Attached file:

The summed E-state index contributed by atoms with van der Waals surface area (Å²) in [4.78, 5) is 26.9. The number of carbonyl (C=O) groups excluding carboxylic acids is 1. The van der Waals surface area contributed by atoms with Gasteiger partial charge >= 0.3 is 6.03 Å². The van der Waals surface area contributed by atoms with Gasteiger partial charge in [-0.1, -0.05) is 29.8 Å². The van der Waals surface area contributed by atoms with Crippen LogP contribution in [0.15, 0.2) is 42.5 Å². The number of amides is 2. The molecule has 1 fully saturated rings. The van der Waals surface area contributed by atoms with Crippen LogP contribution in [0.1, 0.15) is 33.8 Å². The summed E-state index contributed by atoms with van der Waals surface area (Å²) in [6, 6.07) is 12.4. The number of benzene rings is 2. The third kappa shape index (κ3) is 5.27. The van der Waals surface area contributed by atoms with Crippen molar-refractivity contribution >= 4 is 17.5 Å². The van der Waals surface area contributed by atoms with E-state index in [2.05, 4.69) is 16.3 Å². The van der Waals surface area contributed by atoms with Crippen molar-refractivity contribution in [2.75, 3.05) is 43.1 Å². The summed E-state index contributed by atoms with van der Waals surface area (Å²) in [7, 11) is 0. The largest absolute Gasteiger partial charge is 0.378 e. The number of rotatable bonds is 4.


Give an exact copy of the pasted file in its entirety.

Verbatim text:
The summed E-state index contributed by atoms with van der Waals surface area (Å²) in [4.78, 5) is 26.9. The number of carbonyl (C=O) groups excluding carboxylic acids is 1. The van der Waals surface area contributed by atoms with Gasteiger partial charge >= 0.3 is 6.03 Å². The van der Waals surface area contributed by atoms with Gasteiger partial charge in [-0.1, -0.05) is 29.8 Å². The van der Waals surface area contributed by atoms with Crippen LogP contribution in [0.15, 0.2) is 42.5 Å². The number of amides is 2. The molecule has 1 fully saturated rings. The van der Waals surface area contributed by atoms with Crippen LogP contribution in [0.1, 0.15) is 33.8 Å². The summed E-state index contributed by atoms with van der Waals surface area (Å²) in [6, 6.07) is 12.4. The number of benzene rings is 2. The third kappa shape index (κ3) is 5.27. The van der Waals surface area contributed by atoms with Crippen molar-refractivity contribution >= 4 is 17.5 Å². The van der Waals surface area contributed by atoms with E-state index in [2.05, 4.69) is 16.3 Å². The van der Waals surface area contributed by atoms with Crippen molar-refractivity contribution in [2.75, 3.05) is 43.1 Å². The summed E-state index contributed by atoms with van der Waals surface area (Å²) in [7, 11) is 0. The largest absolute Gasteiger partial charge is 0.378 e. The number of rotatable bonds is 4.